Monday's Mini-Report

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Today's edition of quick hits:
* Some progress in West Virginia: "And on Day 5, potable water began to flow again. West Virginia officials announced on Monday that a ban on tap water was being lifted, starting with hospitals and extending by zones to the 300,000 residents who have been without drinking water since a chemical spill last Thursday."
* Nigeria: "A new law in Nigeria, signed by the president without announcement, has made it illegal for gay people to even hold a meeting. The Same Sex Marriage Prohibition Act also criminalizes homosexual clubs, associations and organizations, with penalties of up to 14 years in jail."
* Recess appointments appear to be in deep trouble: "The Supreme Court seems poised to rule Obama's 2012 appointments to the National Labor Relations Board unconstitutional, with some of the high court's conservatives sounding eager to return to a view of recess appointments not held since the horse and buggy days."
* Carbon pollution: "The United States has been one of the few bright spots for climate-change policy in recent years. Thanks to the recession, improved efficiency measures and the shale-gas boom, the nation's carbon-dioxide emissions from energy fell 12 percent between 2005 and 2012. But the party's now officially ending, at least for those worried about global warming. In an early estimate, the U.S. Energy Information Administration says that U.S. carbon-dioxide emissions from energy sources increased 2 percent in 2013."
* Eradicating polio: "It is three years since India last reported a case of polio. Patralekha Chatterjee reports on how the country appears to have finally managed to beat the disease. Despite a healthcare system beset by severe problems, India has ushered in the new year with an achievement to be proud of."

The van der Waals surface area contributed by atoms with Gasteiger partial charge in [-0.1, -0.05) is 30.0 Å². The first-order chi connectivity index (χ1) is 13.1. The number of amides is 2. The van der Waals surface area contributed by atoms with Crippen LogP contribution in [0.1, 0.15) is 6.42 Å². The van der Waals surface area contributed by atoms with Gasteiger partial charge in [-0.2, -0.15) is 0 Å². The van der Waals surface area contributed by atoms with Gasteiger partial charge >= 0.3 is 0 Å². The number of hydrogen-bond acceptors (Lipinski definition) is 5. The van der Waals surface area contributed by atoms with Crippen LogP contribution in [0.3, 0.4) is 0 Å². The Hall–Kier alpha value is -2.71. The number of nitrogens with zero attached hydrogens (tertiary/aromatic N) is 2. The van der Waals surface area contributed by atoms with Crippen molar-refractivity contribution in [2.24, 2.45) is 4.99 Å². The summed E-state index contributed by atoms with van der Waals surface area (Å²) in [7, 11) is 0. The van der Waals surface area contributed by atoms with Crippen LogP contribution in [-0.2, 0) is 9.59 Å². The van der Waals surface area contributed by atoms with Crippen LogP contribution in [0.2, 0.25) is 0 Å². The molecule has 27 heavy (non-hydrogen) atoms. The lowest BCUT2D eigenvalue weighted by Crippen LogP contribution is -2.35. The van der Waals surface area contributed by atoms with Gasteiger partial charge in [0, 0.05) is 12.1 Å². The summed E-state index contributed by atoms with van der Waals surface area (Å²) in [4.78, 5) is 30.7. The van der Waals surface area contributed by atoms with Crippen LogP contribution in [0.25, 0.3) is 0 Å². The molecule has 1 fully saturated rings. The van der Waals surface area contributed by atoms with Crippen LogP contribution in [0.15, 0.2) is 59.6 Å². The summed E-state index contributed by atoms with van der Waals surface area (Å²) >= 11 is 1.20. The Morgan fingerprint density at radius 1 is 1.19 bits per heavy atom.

* If you hear conservatives insisting the United States spent $1 trillion a year on "welfare," keep in mind, they're completely wrong.
* The budget is done; appropriations are not: "House-Senate negotiators have substantially narrowed their differences over a $1.1 trillion government-wide spending bill and are closing in on a deal that the leadership hopes can be filed by Monday night and moved quickly through Congress this week."
* Salem Communications goes shopping: "According to the SEC filings, Salem will pay Eagle Publishing $8.5 million over three years for the acquisition of RedState, Regnery Publishing, and Human Events. The deal also includes earn out provisions that, if met, would mean an additional $8.5 million paid to Eagle Publishing."
* Ralph Reed's allies didn't learn from his mistakes: "A New York Times report this weekend on national groups coordinating to win state-level elections noted the revelation, which first surfaced last fall, that Alabama Republicans worked to funnel money from Indian casinos to support candidates running on anti-gambling platforms in 2010."
* Dave Weigel found a hilarious paragraph in Robert Gates' memoir in which he says he was "offended" that President Obama suspected some of his military advisers might write about "sensitive matters" after they retire. But Gates wrote about the sensitive matter in question in his memoir, suggesting Obama was exactly right -- and Gates had no reason to be offended.
* And I never tire of Iran's Fars News: "Iran's semi-official news outlets have something of a reputation for taking conspiracy theorism to the next level.... On Sunday, the hard-line semi-official Fars News dropped one of its biggest bombshells yet: The United States government has been secretly run by a 'shadow government' of space aliens since 1945. Yes, space aliens."
Anything to add? Consider this an open thread.